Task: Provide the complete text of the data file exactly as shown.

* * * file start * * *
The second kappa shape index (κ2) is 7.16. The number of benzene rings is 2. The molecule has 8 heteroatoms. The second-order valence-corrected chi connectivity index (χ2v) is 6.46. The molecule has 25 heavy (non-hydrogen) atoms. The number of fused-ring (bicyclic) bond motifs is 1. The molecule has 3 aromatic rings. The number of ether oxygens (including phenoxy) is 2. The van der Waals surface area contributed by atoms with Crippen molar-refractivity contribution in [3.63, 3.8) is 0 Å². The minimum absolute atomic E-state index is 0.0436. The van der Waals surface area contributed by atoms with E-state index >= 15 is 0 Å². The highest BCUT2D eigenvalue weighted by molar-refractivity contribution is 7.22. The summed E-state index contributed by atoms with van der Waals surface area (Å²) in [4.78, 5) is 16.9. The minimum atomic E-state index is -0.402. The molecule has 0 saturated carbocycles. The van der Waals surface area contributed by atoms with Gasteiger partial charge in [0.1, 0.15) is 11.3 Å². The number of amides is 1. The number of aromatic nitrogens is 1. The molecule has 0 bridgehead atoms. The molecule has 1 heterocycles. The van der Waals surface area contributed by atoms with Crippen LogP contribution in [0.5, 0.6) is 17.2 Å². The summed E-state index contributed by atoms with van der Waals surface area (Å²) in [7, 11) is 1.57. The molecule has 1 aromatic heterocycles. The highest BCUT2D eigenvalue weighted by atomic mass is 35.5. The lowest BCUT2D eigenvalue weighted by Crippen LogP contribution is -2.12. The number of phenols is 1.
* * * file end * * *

The second kappa shape index (κ2) is 7.16. The number of benzene rings is 2. The molecule has 8 heteroatoms. The second-order valence-corrected chi connectivity index (χ2v) is 6.46. The molecule has 25 heavy (non-hydrogen) atoms. The number of fused-ring (bicyclic) bond motifs is 1. The molecule has 3 aromatic rings. The number of ether oxygens (including phenoxy) is 2. The van der Waals surface area contributed by atoms with Crippen molar-refractivity contribution in [3.63, 3.8) is 0 Å². The minimum absolute atomic E-state index is 0.0436. The van der Waals surface area contributed by atoms with E-state index >= 15 is 0 Å². The highest BCUT2D eigenvalue weighted by molar-refractivity contribution is 7.22. The summed E-state index contributed by atoms with van der Waals surface area (Å²) in [4.78, 5) is 16.9. The minimum atomic E-state index is -0.402. The molecule has 0 saturated carbocycles. The van der Waals surface area contributed by atoms with Gasteiger partial charge in [0.1, 0.15) is 11.3 Å². The number of amides is 1. The number of aromatic nitrogens is 1. The molecule has 0 bridgehead atoms. The molecule has 1 heterocycles. The van der Waals surface area contributed by atoms with Crippen LogP contribution in [0.5, 0.6) is 17.2 Å². The summed E-state index contributed by atoms with van der Waals surface area (Å²) in [7, 11) is 1.57. The molecule has 1 aromatic heterocycles. The highest BCUT2D eigenvalue weighted by atomic mass is 35.5. The lowest BCUT2D eigenvalue weighted by Crippen LogP contribution is -2.12. The number of phenols is 1.